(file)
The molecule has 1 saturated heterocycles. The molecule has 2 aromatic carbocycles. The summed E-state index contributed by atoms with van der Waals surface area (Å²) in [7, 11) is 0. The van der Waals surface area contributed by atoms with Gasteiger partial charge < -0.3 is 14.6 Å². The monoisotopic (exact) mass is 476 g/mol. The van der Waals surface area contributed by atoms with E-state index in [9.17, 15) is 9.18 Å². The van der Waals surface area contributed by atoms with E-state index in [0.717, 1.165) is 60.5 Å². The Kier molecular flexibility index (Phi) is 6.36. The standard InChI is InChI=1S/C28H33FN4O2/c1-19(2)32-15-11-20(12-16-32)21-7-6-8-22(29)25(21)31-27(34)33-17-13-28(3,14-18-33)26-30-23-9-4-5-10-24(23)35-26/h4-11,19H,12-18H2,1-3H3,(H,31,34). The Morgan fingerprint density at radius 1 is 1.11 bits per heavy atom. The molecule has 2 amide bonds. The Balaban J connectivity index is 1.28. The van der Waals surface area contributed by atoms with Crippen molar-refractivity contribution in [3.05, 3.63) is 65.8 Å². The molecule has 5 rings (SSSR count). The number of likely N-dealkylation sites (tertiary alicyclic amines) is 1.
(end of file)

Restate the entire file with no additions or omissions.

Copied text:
The molecule has 1 saturated heterocycles. The molecule has 2 aromatic carbocycles. The summed E-state index contributed by atoms with van der Waals surface area (Å²) in [7, 11) is 0. The van der Waals surface area contributed by atoms with Gasteiger partial charge < -0.3 is 14.6 Å². The monoisotopic (exact) mass is 476 g/mol. The van der Waals surface area contributed by atoms with E-state index in [9.17, 15) is 9.18 Å². The van der Waals surface area contributed by atoms with E-state index in [0.717, 1.165) is 60.5 Å². The Kier molecular flexibility index (Phi) is 6.36. The standard InChI is InChI=1S/C28H33FN4O2/c1-19(2)32-15-11-20(12-16-32)21-7-6-8-22(29)25(21)31-27(34)33-17-13-28(3,14-18-33)26-30-23-9-4-5-10-24(23)35-26/h4-11,19H,12-18H2,1-3H3,(H,31,34). The Morgan fingerprint density at radius 1 is 1.11 bits per heavy atom. The molecule has 2 amide bonds. The Balaban J connectivity index is 1.28. The van der Waals surface area contributed by atoms with Crippen molar-refractivity contribution in [3.05, 3.63) is 65.8 Å². The molecule has 5 rings (SSSR count). The number of likely N-dealkylation sites (tertiary alicyclic amines) is 1.